Chevy gives the hatchback a nice comeback in 2017 Cruze
29 Oct 2016 - 11:57
By Warren Brown | The Washington Post
Our new location in this pleasant exurban community requires daily use of adjacent expressways for rapid access to needed urban destinations.
"Rapid" is a term of art. Speed, or the considerable lack of it, depends on the time of day and the day of week. Interstate 66 and U.S. Route 29 can become parking lots.
Anyway, we are learning much from our new travel routes.
This locale, an employment and funding beneficiary of the federal and Virginia state governments, is one of the four regions in the country that comfortably can afford the current average new vehicle transaction price of $33,865. That was what Americans paid for new cars in April - 1.9 percent more than they paid for those vehicles a year earlier.
"Comfortably" means affordability without endangering housing, medical, food or other financial needs, or assuming a six- or eight-year car loan.
The average new vehicle price keeps climbing high . . . and higher. It cannot continue, which is why vehicle leasing, ride-sharing and hatchbacks - the latter once scorned by Americans in pursuit of "prestige" - are gaining popularity.
Hatchbacks? Yeah, they make sense. You see them all over Europe and South America, where economic and transportation needs long ago trumped the desire to impress the neighbors. Here's betting you'll soon be seeing hatchbacks all over U.S. highways, too, largely thanks to Chevrolet's understanding that what makes sense in many foreign markets could also work well in the United States.
That includes hatchbacks and other modes of common-sense transportation. A morning weekday drive east along I-66 is indicative. You see more high-end European vehicles than you would almost anywhere else in America, with the possible exceptions of New York, Los Angeles or Miami. But you mostly see practical, affordable brands - Toyota, Nissan, Ford, Chevrolet, trucks and utility models of various sorts, often bought more to serve transportation needs than flighty egos.
The Chevrolet Cruze hatchback, all new for the 2017 model year, fits well in that bunch. I sampled the Cruze Premier, which has the added benefits of larger-diameter wheels (18 inches), a full suite of advanced electronic safety technology and a hatchback architecture that can accommodate a Saturday's worth of shopping at a Home Goods store.
Understand what you are buying. The Cruze hatchback is for moving people and stuff and for doing so with maximum safety and reasonable economy - about 28 miles per gallon in the city and 38 miles per gallon on the highway using regular-grade gasoline. Equipped with a turbocharged (forced air), 1.4-liter four-cylinder engine (153 horsepower, 177 pound-feet of torque) and an optional (for this column) six-speed automatic transmission, the Cruze hatchback is not built for zoom-zoom speed. It moves from 0 to 60 miles per hour in about 10 seconds, which is about all the acceleration you need on a traffic-jammed I-66.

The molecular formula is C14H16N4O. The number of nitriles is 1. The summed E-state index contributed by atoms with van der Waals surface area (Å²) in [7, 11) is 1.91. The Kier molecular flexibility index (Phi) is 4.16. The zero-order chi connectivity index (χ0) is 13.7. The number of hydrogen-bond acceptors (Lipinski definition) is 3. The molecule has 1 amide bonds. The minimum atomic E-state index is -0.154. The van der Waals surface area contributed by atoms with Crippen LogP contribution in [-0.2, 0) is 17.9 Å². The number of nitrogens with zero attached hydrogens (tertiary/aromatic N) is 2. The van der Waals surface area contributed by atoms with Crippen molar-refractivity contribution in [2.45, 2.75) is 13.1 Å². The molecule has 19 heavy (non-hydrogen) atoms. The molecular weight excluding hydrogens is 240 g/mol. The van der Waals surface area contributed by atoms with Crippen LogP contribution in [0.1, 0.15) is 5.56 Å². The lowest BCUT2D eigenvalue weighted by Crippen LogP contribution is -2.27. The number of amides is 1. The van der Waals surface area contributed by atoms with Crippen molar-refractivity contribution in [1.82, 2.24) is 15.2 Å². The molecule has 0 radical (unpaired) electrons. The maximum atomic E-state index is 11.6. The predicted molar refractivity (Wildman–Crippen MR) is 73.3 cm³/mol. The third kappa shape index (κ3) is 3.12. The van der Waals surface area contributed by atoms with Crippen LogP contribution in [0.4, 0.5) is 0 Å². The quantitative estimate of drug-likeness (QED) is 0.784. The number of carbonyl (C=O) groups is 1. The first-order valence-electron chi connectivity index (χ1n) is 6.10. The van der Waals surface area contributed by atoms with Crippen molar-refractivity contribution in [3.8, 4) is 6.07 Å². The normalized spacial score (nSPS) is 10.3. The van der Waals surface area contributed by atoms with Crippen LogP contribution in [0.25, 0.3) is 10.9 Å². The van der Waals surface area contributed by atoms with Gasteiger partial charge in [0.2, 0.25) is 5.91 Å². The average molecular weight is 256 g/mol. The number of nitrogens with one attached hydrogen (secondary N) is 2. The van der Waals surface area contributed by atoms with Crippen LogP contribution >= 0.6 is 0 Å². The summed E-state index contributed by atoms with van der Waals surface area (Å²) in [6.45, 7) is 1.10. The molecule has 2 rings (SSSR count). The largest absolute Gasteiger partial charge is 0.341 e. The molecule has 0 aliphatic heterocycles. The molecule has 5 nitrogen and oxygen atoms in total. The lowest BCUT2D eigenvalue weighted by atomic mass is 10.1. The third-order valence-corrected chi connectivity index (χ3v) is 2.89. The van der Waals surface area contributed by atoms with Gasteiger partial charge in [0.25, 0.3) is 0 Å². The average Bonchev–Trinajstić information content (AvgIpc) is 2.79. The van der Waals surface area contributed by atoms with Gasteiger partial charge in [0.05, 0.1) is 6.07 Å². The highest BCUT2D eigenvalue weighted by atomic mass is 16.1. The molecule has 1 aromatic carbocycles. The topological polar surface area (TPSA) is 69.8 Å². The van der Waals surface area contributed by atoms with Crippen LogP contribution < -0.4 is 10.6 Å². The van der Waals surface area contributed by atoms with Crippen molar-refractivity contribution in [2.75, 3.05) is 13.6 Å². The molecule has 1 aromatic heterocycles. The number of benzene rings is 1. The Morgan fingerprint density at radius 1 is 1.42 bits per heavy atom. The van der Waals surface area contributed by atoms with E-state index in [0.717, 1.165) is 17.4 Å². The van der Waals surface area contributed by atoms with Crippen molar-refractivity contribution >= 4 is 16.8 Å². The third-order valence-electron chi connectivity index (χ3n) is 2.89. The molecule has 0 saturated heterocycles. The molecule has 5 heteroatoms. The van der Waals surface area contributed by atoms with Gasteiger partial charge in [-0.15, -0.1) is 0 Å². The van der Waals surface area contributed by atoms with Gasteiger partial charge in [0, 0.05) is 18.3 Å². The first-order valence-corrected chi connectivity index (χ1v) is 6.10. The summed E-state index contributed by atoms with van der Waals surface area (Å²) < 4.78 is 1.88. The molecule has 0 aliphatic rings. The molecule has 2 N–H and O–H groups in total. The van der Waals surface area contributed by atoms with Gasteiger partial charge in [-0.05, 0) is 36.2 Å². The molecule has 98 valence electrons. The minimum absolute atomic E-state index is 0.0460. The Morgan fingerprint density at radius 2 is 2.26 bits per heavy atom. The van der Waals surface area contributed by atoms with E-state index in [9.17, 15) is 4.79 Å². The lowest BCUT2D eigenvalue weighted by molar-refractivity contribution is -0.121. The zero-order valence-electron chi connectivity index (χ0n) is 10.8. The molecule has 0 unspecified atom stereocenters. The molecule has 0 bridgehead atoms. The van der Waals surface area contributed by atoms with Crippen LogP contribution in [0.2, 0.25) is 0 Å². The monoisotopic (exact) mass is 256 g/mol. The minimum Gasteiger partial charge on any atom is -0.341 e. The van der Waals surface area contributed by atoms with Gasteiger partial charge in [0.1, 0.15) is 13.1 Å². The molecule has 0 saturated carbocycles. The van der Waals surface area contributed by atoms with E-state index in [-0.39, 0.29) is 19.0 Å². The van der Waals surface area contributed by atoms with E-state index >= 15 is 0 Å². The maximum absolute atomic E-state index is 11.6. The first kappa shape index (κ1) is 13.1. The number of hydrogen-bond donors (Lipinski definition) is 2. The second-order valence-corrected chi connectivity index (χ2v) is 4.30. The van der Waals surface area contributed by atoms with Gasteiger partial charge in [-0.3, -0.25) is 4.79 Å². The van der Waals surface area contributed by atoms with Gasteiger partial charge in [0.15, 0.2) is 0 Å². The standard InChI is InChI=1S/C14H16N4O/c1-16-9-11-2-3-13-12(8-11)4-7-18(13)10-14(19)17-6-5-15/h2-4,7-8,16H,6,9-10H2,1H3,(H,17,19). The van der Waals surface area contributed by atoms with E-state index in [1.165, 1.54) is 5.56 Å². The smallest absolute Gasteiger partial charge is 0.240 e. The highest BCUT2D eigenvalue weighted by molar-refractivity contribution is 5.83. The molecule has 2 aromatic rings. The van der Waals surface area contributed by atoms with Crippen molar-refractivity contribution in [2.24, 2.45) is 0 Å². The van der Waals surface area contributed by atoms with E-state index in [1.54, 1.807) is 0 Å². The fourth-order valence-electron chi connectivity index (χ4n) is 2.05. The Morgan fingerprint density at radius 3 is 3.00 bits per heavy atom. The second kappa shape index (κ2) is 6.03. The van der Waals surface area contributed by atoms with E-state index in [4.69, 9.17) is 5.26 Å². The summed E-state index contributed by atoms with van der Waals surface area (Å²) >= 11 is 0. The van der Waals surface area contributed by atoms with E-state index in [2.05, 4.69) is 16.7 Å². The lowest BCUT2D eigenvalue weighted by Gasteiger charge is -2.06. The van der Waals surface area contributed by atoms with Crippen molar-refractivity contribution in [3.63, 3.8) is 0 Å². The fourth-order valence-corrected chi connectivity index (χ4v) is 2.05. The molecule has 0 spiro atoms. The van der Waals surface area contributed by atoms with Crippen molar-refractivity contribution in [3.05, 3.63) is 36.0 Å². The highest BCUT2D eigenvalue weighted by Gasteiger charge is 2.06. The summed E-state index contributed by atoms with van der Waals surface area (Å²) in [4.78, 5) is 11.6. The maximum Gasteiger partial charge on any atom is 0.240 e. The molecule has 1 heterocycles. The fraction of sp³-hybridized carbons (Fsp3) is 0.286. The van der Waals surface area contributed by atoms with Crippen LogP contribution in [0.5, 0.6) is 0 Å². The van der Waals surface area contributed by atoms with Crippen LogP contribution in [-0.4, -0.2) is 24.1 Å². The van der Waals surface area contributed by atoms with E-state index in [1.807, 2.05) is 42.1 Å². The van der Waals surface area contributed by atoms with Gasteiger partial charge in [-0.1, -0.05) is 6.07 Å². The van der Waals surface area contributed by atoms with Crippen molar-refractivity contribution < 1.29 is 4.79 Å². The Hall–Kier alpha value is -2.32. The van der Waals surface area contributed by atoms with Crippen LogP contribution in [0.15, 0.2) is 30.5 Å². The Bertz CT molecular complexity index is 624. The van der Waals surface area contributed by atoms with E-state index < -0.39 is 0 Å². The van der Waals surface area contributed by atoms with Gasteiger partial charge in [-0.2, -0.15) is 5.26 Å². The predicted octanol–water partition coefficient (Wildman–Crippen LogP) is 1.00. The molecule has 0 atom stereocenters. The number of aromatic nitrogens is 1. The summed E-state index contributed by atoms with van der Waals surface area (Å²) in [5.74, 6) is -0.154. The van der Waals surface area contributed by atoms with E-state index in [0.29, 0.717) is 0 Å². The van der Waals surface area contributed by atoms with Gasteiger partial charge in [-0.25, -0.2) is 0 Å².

I like the corporate thinking behind this one. It embraces reality. The cabin, where you will be spending most of your time, is a dual-toned, nicely done place. It is equipped with WiFi and various mobile/emergency communications needs. And it can be gotten, as equipped, for $27,680. Not bad.
Nuts & Bolts
Bottom line: Welcome back, hatchback! This is a good one for young families. Spend the money on advanced electronic safety options.
Ride, acceleration and handling: Ride and handling are suitable for most of us. Acceleration? Forget it. You'll be stuck in traffic, anyway. If not, don't forget that state troopers have those nice cruisers for a reason.
Head-turning quotient: It looks good on any church or school parking lot.
Body style/layout: The 2017 Cruze hatchback is a compact, front-engine, standard front-wheel-drive car with a rear hatch. It is based on the Cruze sedan, which remains available, generally at a lower price. The hatch was first tried, and received raves, in Europe.
Engine/transmission: A 1.4-liter, inline, four-cylinder, 16-valve gasoline engine with variable valve timing, linked to a six-speed automatic transmission.
Capacities: Seating is for five people. Maximum cargo capacity is 47.2 cubic feet. The fuel tank holds an estimated 16.7 gallons of regular-grade gasoline.
Mileage: My real-world, traffic-jam highway mileage averaged 35 miles per gallon.
Safety: Standard equipment includes ventilated front and solid rear disc brakes; four-wheel anti-lock brake protection; stability and traction control; post-collision safety system; side and head air bags.
Note: A full suite of advanced electronic safety equipment is available, usually as an extra-cost option. It's worth it. Buy.
Prices: The 2017 Chevrolet Cruze hatchback Premier edition starts at $23,945, with a dealer's invoice price of $22,987. Price as tested is $27,680, including $2,860 in options (mostly advanced electronic safety) and an $875 factory-to-dealer transportation charge. Dealer's price as tested is $26,464.